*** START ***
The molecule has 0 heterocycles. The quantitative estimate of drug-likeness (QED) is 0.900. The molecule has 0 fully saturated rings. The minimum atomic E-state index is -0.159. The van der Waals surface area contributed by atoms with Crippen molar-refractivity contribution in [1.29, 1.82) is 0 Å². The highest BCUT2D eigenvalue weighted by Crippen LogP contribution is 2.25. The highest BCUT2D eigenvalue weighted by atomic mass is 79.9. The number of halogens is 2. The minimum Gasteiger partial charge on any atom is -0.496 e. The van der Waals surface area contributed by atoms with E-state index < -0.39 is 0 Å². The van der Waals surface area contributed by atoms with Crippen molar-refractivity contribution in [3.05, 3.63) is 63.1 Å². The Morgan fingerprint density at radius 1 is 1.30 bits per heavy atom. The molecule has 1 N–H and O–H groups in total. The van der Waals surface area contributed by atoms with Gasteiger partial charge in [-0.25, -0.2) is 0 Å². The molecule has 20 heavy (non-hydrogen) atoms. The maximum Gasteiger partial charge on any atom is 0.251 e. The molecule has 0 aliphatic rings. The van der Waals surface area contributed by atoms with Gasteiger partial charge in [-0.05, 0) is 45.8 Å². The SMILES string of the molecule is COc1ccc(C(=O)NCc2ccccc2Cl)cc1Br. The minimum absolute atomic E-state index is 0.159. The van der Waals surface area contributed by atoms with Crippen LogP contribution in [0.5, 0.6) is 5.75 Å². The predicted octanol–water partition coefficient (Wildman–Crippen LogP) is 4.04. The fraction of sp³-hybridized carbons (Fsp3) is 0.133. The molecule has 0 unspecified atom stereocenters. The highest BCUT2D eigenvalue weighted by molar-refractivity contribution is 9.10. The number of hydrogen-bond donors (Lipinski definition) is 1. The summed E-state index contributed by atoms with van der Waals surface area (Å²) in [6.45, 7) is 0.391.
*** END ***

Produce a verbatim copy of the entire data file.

The molecule has 0 heterocycles. The quantitative estimate of drug-likeness (QED) is 0.900. The molecule has 0 fully saturated rings. The minimum atomic E-state index is -0.159. The van der Waals surface area contributed by atoms with Crippen molar-refractivity contribution in [1.29, 1.82) is 0 Å². The highest BCUT2D eigenvalue weighted by Crippen LogP contribution is 2.25. The highest BCUT2D eigenvalue weighted by atomic mass is 79.9. The number of halogens is 2. The minimum Gasteiger partial charge on any atom is -0.496 e. The van der Waals surface area contributed by atoms with E-state index < -0.39 is 0 Å². The van der Waals surface area contributed by atoms with Crippen molar-refractivity contribution in [3.05, 3.63) is 63.1 Å². The Morgan fingerprint density at radius 1 is 1.30 bits per heavy atom. The molecule has 1 N–H and O–H groups in total. The van der Waals surface area contributed by atoms with Gasteiger partial charge in [-0.25, -0.2) is 0 Å². The molecule has 20 heavy (non-hydrogen) atoms. The maximum Gasteiger partial charge on any atom is 0.251 e. The molecule has 0 aliphatic rings. The van der Waals surface area contributed by atoms with Gasteiger partial charge in [-0.05, 0) is 45.8 Å². The SMILES string of the molecule is COc1ccc(C(=O)NCc2ccccc2Cl)cc1Br. The minimum absolute atomic E-state index is 0.159. The van der Waals surface area contributed by atoms with Crippen LogP contribution in [0.5, 0.6) is 5.75 Å². The predicted octanol–water partition coefficient (Wildman–Crippen LogP) is 4.04. The fraction of sp³-hybridized carbons (Fsp3) is 0.133. The molecule has 0 unspecified atom stereocenters. The highest BCUT2D eigenvalue weighted by molar-refractivity contribution is 9.10. The number of hydrogen-bond donors (Lipinski definition) is 1. The summed E-state index contributed by atoms with van der Waals surface area (Å²) in [6.45, 7) is 0.391.